But poor sweet Abby! If she was in pain, she didn’t seem it. She trotted after us, waiting to be let in first by one door and then the other, and seemingly unaware of the chaos, the screaming. It was the boy on the couch who sprang into action, swaddling Abby in a beach towel and depositing her in my arms, where I held her close and cooed to her as the boy sped—with no license and no shoes, I realized later—to the emergency vet clinic a few miles away. By then, in me, another primal urge had taken over: To fix, to care for, to squeeze every drop of essence from my own body and pour it into hers, willing it into her as she sat panting on my lap, the towel around her head. The boy stood with me at the clinic, his size 10 feet shoved into a pair of his sister’s silver flip-flops he had foraged from the back seat of the car.
They couldn’t save the eye. It turns out she was already blind as she emerged from the garden, even as she was trotting after us. I don’t know exactly what the stringy bits are called that attach an eyeball to its socket, but whatever they are, hers included an optic nerve that was severed in the accident.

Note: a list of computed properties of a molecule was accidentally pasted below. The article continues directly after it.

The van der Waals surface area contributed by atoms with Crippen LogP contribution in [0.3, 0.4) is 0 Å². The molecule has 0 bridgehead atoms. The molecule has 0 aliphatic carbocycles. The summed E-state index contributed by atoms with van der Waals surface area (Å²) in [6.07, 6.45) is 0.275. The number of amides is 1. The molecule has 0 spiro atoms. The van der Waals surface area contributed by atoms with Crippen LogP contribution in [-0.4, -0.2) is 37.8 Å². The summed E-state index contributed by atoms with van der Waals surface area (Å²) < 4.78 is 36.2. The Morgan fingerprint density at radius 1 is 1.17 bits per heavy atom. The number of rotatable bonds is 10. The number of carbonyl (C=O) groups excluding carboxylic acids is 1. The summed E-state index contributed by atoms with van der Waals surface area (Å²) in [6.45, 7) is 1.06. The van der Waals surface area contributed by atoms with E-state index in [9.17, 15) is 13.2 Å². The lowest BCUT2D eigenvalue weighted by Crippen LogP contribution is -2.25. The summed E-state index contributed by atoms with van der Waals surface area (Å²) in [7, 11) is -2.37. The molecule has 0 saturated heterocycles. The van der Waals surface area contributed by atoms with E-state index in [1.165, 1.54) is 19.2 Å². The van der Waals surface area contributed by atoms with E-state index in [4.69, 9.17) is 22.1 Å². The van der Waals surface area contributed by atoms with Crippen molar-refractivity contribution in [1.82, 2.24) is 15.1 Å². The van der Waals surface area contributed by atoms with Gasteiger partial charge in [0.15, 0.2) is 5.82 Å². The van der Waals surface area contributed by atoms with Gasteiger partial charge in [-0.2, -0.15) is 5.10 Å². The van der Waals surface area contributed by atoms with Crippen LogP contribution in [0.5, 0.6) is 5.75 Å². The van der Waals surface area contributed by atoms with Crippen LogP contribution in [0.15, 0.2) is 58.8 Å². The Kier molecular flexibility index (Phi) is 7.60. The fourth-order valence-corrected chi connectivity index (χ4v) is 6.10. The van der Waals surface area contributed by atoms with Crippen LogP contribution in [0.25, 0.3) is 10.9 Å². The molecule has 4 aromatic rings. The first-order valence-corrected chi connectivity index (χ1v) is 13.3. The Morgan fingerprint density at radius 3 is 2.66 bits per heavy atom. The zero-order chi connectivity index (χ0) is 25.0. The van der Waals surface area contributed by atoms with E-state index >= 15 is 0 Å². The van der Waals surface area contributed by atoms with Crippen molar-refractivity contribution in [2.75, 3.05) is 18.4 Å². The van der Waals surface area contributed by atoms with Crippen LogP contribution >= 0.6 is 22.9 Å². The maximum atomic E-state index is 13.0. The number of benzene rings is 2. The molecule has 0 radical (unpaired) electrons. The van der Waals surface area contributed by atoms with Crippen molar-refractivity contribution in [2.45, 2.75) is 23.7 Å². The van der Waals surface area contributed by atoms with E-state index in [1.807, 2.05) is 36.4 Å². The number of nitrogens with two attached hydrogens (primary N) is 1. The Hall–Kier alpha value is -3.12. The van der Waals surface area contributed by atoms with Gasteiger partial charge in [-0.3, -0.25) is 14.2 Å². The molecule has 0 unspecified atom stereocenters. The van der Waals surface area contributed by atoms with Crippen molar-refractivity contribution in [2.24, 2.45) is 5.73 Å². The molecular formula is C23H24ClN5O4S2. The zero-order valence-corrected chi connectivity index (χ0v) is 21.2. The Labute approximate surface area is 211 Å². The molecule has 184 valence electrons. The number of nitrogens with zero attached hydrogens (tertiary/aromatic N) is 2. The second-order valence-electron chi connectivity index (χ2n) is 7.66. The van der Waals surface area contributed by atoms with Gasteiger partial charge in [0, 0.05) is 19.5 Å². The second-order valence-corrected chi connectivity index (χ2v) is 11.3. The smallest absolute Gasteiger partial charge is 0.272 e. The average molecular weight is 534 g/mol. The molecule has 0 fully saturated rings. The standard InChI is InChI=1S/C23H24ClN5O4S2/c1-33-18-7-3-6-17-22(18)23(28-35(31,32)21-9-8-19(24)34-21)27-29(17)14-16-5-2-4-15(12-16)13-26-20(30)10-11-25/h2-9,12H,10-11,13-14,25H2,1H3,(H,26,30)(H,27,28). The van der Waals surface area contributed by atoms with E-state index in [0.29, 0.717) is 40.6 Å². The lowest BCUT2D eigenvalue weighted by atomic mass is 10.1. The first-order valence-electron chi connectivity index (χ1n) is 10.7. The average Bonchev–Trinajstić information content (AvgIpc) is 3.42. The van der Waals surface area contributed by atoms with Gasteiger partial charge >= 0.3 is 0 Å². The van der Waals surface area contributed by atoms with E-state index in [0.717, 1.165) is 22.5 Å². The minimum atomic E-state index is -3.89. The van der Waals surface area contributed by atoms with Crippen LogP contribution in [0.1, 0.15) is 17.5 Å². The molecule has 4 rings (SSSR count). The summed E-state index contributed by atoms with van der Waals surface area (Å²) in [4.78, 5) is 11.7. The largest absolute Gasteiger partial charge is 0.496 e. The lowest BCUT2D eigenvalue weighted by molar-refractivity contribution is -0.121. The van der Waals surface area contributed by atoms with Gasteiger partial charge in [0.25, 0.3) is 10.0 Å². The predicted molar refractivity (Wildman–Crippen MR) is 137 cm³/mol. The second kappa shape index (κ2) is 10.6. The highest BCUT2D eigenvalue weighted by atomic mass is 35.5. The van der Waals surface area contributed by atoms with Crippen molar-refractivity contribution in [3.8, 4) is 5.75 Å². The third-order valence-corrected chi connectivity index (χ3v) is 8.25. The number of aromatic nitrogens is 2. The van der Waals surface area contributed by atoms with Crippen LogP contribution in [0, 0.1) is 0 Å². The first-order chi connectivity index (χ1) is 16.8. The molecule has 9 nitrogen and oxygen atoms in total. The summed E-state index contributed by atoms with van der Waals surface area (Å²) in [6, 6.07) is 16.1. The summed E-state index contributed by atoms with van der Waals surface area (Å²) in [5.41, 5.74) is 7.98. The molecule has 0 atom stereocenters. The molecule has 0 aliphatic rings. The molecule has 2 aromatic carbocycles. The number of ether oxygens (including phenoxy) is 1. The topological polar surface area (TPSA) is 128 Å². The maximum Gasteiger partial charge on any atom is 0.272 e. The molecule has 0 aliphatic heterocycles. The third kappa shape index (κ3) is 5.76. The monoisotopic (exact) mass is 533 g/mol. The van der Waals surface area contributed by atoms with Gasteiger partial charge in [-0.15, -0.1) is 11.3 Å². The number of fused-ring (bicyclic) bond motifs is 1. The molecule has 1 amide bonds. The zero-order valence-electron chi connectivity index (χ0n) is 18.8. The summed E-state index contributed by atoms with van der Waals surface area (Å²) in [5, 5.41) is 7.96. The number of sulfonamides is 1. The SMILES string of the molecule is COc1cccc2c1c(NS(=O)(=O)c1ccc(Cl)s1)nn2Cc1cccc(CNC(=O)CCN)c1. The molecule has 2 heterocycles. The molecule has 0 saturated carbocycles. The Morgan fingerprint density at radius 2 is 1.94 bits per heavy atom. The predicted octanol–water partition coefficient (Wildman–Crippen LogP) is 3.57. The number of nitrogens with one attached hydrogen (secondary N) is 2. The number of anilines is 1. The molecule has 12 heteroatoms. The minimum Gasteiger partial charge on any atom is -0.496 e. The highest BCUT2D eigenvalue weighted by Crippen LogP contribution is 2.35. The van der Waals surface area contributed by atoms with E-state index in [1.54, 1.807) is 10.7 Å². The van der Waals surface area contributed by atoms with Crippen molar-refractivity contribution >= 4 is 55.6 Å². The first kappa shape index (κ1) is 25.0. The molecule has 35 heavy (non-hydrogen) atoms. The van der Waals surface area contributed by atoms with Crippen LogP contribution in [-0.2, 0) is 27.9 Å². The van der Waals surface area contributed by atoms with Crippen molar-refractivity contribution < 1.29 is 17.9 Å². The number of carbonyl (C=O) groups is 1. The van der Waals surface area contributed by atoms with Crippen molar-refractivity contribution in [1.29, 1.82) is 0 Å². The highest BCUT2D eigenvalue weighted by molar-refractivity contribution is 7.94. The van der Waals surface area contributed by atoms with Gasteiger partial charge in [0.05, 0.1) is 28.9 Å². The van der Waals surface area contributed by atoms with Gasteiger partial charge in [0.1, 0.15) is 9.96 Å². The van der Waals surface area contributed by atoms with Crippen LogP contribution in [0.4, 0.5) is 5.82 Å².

There was a small puncture wound above where her eye was; the vet presumes that a larger animal bit her in the face, and happened to catch her just so, causing her eye to shoot out like a pinball from its coil spring. It might have been Maisy, who perhaps snapped to warn her away from a critter hole she wanted for herself; it might have been another larger animal lurking in the brush.
We picked Abby up early this morning from the clinic. I know she’ll recover quickly and adapt; I’ve seen plenty of one-eyed dogs. Still, I’m sick over it: For her pain and trauma, for the loss of her pretty little face, and the way she turned her one remaining eye on me this morning and moaned, searching for something I didn’t have.